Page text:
11 Finance Tips Parents Can Share With Their Children (Part 2)


    11 Finance Tips Parents Can Share With Their Children (Part 2)

    6.5 MIN READ

    As parents, we want the best for our children. Most schools don’t do a good job teaching personal finance. It is up to us as parents to raise them. If we help our children become financially savvy, we can have a lasting impact on their lives. It can also enable them to live the lifestyle they desire.

    It starts with teaching them to be careful with their money. Basically, this means that you are choosing to save at least part of your income. This also includes living within or below your means. This includes helping them understand the value of using credit cards wisely and not paying credit card interest. While some kids are minimalists – like my two eldest ones – others tend to pile up unnecessary things.

    Two weeks ago, I shared the first six of my 11 tips:

    1. Learn self-control – create a budget.

    2. Pay yourself with fir treesT.

    3. Start Saving Early – Open a Roth IRA as soon as possible.

    4. Use the company match.

    5. Plan for the future – set goals.

    6. Understand taxes.

    If you need a refresher, see Part 1 of this blog here.

    Read on to find five more tips. You will also find a bonus tip at the end.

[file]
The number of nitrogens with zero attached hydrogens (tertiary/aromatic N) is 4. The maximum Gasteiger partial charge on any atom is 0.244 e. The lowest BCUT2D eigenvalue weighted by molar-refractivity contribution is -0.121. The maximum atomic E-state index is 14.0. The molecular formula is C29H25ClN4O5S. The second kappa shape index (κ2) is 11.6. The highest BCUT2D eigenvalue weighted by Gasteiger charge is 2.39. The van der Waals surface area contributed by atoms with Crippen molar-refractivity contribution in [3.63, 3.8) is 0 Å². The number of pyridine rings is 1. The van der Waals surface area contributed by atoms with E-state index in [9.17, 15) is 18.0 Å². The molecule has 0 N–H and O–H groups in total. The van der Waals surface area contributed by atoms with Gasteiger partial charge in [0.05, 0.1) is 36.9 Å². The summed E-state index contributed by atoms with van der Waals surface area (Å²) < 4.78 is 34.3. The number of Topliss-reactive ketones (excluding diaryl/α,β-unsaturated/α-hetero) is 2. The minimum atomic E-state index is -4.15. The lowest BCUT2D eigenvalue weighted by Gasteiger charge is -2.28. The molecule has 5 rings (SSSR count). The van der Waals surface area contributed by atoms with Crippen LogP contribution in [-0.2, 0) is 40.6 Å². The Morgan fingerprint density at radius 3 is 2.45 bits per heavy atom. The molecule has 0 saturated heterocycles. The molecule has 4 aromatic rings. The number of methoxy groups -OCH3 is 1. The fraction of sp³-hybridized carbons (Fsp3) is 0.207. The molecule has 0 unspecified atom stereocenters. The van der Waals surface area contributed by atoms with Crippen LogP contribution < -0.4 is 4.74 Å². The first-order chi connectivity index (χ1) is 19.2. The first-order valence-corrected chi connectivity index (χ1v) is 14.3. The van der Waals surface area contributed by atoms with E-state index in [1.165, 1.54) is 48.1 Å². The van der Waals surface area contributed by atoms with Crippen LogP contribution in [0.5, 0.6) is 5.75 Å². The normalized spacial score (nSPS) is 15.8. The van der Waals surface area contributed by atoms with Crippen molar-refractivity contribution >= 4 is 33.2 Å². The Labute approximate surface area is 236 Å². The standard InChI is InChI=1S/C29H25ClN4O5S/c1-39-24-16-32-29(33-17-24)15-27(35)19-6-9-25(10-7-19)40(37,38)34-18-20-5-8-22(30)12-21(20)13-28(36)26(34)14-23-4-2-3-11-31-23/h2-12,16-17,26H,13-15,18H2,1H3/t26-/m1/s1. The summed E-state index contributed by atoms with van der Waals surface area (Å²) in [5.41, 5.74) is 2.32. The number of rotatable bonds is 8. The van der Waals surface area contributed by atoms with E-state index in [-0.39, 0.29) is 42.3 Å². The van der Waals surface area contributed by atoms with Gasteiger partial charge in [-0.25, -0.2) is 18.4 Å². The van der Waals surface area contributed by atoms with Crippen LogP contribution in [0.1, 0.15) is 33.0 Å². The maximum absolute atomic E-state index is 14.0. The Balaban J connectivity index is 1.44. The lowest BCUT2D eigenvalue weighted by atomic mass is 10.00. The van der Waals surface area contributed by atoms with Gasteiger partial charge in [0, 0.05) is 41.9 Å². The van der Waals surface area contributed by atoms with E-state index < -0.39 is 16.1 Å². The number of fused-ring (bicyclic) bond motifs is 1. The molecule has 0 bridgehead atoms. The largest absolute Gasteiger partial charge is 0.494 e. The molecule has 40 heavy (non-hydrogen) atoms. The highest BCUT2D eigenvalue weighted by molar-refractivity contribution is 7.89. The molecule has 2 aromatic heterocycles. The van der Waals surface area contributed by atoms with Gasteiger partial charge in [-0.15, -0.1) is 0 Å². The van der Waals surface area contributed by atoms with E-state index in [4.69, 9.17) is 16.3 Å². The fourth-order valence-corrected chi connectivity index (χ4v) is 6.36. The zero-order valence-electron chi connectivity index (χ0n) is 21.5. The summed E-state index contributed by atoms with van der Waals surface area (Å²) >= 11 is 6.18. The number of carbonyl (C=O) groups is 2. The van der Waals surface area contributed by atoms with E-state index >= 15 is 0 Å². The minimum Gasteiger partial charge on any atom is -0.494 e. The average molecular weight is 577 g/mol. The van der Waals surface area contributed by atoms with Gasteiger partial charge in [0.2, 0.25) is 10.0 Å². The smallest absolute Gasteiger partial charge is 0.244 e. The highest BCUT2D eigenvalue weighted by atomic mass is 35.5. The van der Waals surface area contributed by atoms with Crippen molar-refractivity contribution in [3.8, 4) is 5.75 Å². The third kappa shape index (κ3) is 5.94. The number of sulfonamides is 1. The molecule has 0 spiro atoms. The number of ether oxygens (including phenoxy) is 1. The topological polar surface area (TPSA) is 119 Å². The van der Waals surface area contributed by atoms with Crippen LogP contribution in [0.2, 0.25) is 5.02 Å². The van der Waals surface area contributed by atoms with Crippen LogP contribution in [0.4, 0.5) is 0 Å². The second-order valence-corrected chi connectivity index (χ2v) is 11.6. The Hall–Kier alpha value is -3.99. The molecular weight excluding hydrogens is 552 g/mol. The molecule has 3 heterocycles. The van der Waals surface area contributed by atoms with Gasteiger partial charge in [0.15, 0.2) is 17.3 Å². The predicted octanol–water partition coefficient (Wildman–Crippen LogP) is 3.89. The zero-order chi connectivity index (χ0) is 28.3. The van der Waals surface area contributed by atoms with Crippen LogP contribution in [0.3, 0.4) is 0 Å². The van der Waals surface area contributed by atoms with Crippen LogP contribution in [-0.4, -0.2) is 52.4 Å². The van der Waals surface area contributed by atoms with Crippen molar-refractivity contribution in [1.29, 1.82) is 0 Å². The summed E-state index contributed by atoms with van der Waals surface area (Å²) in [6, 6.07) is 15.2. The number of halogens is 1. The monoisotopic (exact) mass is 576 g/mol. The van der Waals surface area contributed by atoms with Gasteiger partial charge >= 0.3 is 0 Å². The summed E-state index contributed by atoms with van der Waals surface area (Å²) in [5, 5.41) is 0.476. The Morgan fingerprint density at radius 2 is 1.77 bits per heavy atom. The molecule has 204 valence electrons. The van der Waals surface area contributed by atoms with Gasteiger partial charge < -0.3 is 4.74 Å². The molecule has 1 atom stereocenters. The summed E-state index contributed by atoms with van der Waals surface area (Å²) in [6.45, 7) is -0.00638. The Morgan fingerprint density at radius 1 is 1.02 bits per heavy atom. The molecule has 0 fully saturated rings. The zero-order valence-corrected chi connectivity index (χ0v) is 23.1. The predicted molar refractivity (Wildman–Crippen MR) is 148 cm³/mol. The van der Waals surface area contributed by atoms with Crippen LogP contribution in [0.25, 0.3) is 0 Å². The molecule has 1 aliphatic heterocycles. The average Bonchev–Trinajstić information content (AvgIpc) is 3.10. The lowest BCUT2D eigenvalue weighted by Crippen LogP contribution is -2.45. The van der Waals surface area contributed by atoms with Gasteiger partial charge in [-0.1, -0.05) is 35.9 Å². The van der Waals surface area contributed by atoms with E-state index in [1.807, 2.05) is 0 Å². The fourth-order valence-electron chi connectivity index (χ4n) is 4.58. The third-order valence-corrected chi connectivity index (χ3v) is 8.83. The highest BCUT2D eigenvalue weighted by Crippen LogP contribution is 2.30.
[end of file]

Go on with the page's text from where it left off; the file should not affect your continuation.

7. Maintain your health

    You can pay a lot for health insurance. But paying for an emergency room visit costs a lot more if you don’t have insurance.

    Another way to keep your costs down is by keeping yourself healthy. This means eating right, exercising regularly, and maintaining your weight. If you have the option, consider getting a health savings account (HSA). If you are relatively healthy, an HSA can be a great way to build your savings. Remember, you can invest in your HSA the funds that will help it grow. Unused funds are carried over from year to year. As discussed in On this blog, HSAs offer a triple tax benefit.

    8. Protect your assets.

    You want to make sure your hard earned money doesn’t go away. This means that you should take steps to keep it safe. You want to take out tenant insurance to protect the contents of your home from incidents such as burglary or fire.

    The occupational disability insurance – which you can often take out through your employer – protects your most important asset. What is it? The opportunity to earn an income. This insurance ensures you a steady income if you are unable to work for a long time due to illness or an accident.

    You also want to make sure that you have adequate car insurance. In general, you shouldn’t need life insurance until you’re married and have a family.

    If you need help managing your money, you can hire a paid, fiduciary financial planner like Apprise to provide unbiased advice that is in your best interests.

    9. Create a credit history.

    Borrowing money doesn’t have to be a bad thing. If you pay your bills on time, you will build a positive credit history. If you are looking to buy a home, expect to borrow money. Good credit can result in a lower interest rate on your mortgage. You can get a lower interest rate if you borrow to buy a car as well.